Money, Banks and Taxes

Italy is not only part of Europe, but also part of the Euro zone. This means that Italy, among other 18 European countries, has adopted the Euro (€) as the official currency. Euros come in coin denominations of .01, .02, .05, .10, .20, .50, 1 euro and 2 euros. The bills are 5, 10, 20, 50, 100, 200 and 500 (the 500 bill is not being printed anymore, but can still be found in circulation). For the most current exchange Euro exchange rates visit here.
Euro Notes

Euros can be obtained in Italy at any bank, ATM machine or Exchange Office (Ufficio di Cambio) at airports, railway stations and in several other locations in all the major cities.

Credit/Debit Cards and ATMs

Typical Window Sign

Credit and Debit Cards are widely spread in Italy and most restaurants and shops will accept major cards such as Visa and MasterCard. If you’re planning to pay with a Credit or Debit card, look at the front window of the establishment where the logos of the credit cards accepted will be posted (or simply ask: “Accettate carte di credito?”).
Cafes and smaller stores don’t usually tend to accept Credit or Debit cards, especially for amounts of 10 euros or less. In other words, it may be hard to pay for your morning croissant (cornetto) and cappuccino with anything other than cash.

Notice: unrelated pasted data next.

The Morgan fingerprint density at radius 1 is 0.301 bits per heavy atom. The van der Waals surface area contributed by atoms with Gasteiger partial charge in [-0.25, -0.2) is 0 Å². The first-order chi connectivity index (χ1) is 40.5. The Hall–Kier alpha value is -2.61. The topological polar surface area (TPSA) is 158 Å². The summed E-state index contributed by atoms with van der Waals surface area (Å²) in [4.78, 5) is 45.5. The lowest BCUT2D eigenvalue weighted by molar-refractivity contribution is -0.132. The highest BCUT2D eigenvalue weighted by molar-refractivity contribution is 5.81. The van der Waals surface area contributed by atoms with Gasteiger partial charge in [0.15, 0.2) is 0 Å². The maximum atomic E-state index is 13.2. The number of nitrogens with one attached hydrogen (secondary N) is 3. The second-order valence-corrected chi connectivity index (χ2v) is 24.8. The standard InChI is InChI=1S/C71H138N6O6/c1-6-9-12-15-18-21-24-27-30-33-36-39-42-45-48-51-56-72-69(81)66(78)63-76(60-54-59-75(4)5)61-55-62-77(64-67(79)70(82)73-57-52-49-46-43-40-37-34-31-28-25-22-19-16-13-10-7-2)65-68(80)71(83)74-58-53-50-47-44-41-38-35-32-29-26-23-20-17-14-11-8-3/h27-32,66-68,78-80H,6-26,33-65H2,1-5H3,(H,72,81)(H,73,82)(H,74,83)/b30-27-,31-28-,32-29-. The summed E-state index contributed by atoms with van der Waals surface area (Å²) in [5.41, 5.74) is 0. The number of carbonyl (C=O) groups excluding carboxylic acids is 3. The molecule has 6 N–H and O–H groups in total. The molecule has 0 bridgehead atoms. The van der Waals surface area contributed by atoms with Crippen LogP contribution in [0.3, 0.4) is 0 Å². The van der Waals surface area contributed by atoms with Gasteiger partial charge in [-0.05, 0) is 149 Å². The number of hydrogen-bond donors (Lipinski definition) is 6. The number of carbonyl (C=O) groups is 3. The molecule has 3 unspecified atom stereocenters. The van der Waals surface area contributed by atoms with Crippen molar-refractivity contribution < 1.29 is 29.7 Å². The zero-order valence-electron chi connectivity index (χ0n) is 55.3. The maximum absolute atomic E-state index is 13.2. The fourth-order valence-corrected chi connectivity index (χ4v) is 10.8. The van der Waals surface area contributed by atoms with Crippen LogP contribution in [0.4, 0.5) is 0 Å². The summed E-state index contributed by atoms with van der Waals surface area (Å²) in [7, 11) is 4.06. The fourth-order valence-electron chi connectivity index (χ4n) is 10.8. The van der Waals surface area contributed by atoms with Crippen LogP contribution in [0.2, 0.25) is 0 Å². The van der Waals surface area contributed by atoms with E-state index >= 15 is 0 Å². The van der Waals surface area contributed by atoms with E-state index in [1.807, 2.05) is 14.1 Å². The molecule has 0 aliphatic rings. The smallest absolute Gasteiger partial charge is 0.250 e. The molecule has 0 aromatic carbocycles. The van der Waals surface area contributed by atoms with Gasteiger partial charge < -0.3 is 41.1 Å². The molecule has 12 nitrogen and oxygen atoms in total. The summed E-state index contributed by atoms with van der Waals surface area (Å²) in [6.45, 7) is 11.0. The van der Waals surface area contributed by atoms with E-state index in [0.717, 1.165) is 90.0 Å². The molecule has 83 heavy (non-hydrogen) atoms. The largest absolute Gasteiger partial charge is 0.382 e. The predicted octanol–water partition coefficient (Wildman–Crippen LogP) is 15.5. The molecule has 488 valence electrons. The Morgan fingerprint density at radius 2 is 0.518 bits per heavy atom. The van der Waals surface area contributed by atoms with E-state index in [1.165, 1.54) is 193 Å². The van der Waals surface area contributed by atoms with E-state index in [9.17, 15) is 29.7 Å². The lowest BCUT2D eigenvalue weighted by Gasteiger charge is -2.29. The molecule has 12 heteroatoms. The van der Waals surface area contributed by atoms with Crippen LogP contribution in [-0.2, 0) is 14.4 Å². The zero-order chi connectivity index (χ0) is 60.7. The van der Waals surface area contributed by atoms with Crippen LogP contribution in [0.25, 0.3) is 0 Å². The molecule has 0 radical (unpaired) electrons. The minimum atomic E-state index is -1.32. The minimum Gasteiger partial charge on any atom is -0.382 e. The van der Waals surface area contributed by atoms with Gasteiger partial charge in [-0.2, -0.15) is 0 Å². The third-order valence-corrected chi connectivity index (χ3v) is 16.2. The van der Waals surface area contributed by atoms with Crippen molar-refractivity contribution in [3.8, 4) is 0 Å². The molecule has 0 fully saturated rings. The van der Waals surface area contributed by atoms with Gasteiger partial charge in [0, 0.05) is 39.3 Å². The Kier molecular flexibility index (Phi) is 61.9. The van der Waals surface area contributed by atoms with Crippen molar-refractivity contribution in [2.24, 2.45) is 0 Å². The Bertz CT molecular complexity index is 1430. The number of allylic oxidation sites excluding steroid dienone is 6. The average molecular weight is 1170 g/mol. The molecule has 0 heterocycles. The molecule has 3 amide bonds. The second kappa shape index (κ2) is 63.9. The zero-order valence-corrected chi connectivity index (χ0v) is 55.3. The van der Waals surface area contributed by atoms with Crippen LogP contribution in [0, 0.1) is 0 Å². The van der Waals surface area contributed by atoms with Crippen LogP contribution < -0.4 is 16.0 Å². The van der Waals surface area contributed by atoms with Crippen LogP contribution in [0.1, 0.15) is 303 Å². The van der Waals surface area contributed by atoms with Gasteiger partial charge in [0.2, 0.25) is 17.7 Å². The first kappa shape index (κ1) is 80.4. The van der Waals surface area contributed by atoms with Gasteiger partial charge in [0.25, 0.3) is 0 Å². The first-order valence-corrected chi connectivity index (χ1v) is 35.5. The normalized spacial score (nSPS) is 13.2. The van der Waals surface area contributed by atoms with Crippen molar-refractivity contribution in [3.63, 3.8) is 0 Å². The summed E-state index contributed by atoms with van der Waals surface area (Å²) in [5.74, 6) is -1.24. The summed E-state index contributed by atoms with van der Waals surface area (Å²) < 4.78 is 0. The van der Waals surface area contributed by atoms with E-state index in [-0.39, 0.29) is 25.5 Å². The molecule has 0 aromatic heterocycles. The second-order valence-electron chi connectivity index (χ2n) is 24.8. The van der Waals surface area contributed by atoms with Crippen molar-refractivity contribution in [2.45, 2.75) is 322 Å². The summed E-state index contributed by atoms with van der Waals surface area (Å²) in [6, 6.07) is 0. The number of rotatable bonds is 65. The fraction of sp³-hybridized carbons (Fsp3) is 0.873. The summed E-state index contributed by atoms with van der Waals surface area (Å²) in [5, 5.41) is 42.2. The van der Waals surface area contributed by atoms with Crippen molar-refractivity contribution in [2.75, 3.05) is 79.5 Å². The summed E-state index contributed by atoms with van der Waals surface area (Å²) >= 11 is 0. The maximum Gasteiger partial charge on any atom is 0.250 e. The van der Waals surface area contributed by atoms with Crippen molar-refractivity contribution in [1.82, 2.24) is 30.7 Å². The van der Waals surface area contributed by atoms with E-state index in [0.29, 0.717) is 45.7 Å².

Cafes and smaller stores don’t usually tend to accept Credit or Debit cards, especially for amounts of 10 euros or less. In other words, it may be hard to pay for your morning croissant (cornetto) and cappuccino with anything other than cash.

Bancomats (the Italian equivalent of ATMs) are easy to find in all major cities. Always look for the local bank, which is almost always located on the main square. Unlike in North America, ATMs are very rarely found in establishments or stores.

Before leaving for your trip, it’s a good idea to contact your Credit/Debit Card Company as well as your Bank and inquire about international credit card circuits your card is part of, the maximum daily amount that you can withdrawn in cash, international fees, charge fees for ATM withdrawals and/or cash advances. It is also a good practice to let them know you will be traveling abroad, as some banks might block your card if they see unusual transactions from another country!

Banking Hours

Banks in Italy are generally open Monday through Friday from 8:30 a.m. to 1:30 p.m. and from 3:00 – 4:00 p.m. Banks are closed all day Saturday and Sunday and on National holidays.

Tax Refunds for Travelers

The prices of goods in Italy already include IVA (Imposta sul Valore Aggiunto), Italian for VAT (Value Added Tax), whenever applicable. So the price you see is the price you pay – no need to account for extra taxes.

Non-EU residents can claim a refund for the Value Added Tax on all goods purchased in Italy and intended for personal use or as a gift. To obtain this refund, the store in which you made purchases should provide and stamp a special VAT return form. Once stamped and filled out, this form and all receipts with clearly defined purchase prices and VAT information must be presented with your unopened purchases to the Customs Office at the airport in your city of departure. You will them be able to receive reimbursement for the VATs.

For purchase eligibility and for more information on how to claim your refund visit here.

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